Work can be about people, as well as performance

Early in the pandemic, Anthony Sartori got a part-time job at his local grocery store, Mom’s Organic Market in Maryland. As an associate, he tackled all sorts of tasks, from cleaning floors to stocking shelves. He shared a shift with dozens of coworkers, yet, he felt alone. He wasn’t the only one. 

As in many workplaces, the roles at his store were siloed. Employees were assigned to a specific section, like produce or baked goods, and had to meet performance goals. There was little incentive or time to interact with each other. Many of Sartori’s shifts were spent in silence except for the odd customer asking for help. 

“A lot of my coworkers were quitting.” He says he was thinking of it, too. “We were cycling through people every week. You could see the toll that our work environment was taking on people’s mental health and well-being.” 

All that time alone, though, sparked an idea. “What if we could connect people – team members – in the grocery store by carving out time to build community?” Would people want to stay?

He approached the store’s leadership with a plan and got approval to try it. They trained managers over a period of several months in mindfulness techniques, like breathing exercises, and community-building skills to strengthen trust and empathy. 

The store was constantly busy because of the pandemic, so Anthony and his colleagues could only find 10 minutes at a time for coworkers to meet. Their sessions took many forms. At the start and end of a shift, the staff might toss around a lemon, each taking a turn to share what they were grateful for. Or they might talk about music that was meaningful to them. When customers were not around, the store would play a recording of a guided breathing exercise.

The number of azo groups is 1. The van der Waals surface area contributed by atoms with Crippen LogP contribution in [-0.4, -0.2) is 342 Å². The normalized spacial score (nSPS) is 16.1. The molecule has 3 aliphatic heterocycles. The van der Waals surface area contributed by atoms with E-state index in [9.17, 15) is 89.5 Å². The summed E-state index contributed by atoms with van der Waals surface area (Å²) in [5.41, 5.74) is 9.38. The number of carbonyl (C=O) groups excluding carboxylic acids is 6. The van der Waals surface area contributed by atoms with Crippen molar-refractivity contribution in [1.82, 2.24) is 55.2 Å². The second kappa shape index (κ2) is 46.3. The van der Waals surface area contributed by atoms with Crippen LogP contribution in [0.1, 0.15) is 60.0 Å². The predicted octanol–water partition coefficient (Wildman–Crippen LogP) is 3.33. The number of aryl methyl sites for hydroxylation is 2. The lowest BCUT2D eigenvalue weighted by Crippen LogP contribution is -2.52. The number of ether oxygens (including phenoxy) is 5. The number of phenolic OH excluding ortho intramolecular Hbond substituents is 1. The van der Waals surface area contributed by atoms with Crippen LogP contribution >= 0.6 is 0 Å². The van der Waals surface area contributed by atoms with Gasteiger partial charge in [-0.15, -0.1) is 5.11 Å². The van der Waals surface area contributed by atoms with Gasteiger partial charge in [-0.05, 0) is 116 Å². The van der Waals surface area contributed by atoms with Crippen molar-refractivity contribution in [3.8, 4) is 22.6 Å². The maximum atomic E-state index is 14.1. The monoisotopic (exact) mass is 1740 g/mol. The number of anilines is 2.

After two months, the number of employee absences went down by 57%. People were happier and building friendships with coworkers. “We learned that it doesn’t take much to change things in a workplace,” says Sartori. “It’s the small moments that create change. Once you get to see what you share with others, you can build trust and community over time.”

Sartori began Evolving Minds to spread what he learned. His nonprofit has trained over 1500 people in all types of organizations to create a sense of belonging where they work. And he shares his story and techniques as a Weave Speaker. Communities can request him to speak through the Weave Speakers Bureau

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